• Finding out if the builder or site manager has won any industry awards
    • Seeing if residents already in the development are happy with the quality of the product
    • Searching the internet for information and feedback on your builder
    • Asking to see previous developments from the same builder and checking with residents who live in them for their opinion.

    Negotiate with the house builder

    You will have the chance to negotiate the price of the property with the builder and your success will often depend on whether there are homes that have remained unsold for longer than expected. If the builder has targets to achieve and the properties need to be sold sooner rather than later, you may just be able to negotiate a better price. You should also remember that there will be other angles for negotiation, such as promotional deals on mortgages or payment of Stamp Duty. See if you can negotiate extras into the deal, such as flooring, having the garden landscaped (many will not include a finished garden with the property), curtains and so forth.

    Show homes

    Most developments will include a show home, is the developer's opportunity to sell the property to you, and the property will often be decorated to the highest spec.

    However, the show home may be different from the property you're interested in, so make sure you get the opportunity to see the actual property you intend to buy if it's in a suitable state of development. Be sure to clarify what is included in the property, as most show homes will have the extras that do not usually form part of the sale.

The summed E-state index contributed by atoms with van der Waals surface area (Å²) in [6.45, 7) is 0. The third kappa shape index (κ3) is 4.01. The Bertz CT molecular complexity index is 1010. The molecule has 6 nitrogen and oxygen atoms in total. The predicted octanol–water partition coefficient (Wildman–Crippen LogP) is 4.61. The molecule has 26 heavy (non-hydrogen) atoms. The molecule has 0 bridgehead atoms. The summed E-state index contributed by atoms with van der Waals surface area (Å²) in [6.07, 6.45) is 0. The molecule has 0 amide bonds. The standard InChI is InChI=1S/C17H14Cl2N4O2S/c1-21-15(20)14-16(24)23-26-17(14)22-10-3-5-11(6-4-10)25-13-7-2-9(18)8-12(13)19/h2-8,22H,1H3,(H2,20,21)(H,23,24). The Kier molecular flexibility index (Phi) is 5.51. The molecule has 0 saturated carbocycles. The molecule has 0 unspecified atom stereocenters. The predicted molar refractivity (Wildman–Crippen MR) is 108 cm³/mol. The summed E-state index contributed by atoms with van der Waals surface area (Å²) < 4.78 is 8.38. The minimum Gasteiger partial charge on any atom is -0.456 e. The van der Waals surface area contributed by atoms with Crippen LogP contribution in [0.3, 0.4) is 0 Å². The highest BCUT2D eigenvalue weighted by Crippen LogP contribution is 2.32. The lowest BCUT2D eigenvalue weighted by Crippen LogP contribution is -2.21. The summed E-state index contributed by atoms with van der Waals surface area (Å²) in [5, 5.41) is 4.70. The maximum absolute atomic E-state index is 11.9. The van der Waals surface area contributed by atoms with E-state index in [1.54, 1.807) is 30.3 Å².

If you're buying off-plan, read more about how to buy a property off-plan.

    Choose a solicitor that has experience of newly-built homes

    It's often advisable to instruct a solicitor that has experience of managing the purchase of new properties. They will have the experience to negotiate with builders for retentions and they can advise you about delaying completion until problems or snags are sorted out by the builder. If possible, try to use an independently selected solicitor, rather than one recommended by the builder. 

    Snagging

    The term snagging is used to describe minor errors or defects in the property that will need to be corrected by the builder. Before the legal completion date, make sure you conduct a thorough snag inspection of the property to identify any problems that need addressing. These might include doors not opening and closing properly, fixtures not being installed correctly, faulty water pressure and so on.

    You can conduct the inspection yourself as long as you know what to look for, but it is advisable to hire a professional snagging company, who will inspect the property thoroughly and provide both you and the builder with a list of corrections that need to be addressed before you complete. Remember, you're paying a lot of money for the property, so it's in your interest to make sure you're getting a high quality product. Again, make sure the snagging company is independently selected by you and not by the builder.
     
    Re-inspect your property
     
    After the first six months of living in your property, conduct another inspection, or note down any problems with the property since you've been living there and notify the developer in writing. Your builders are obliged to fix problems identified within the first two years of completion, otherwise the National House Building Council will. Normal issues, such as shrinkage and drying out, are not covered by the warranty.
     
    Get searching now
     
    PrimeLocation lists literally thousands of new properties for sale across the country, from Britain's leading housebuilders. Search for new build flats and houses for sale right now on PrimeLocation.
     
    Related information

    Some information contained herein may have changed since it was first published. PrimeLocation strongly advises you to seek current legal and/or financial advice from a qualified professional.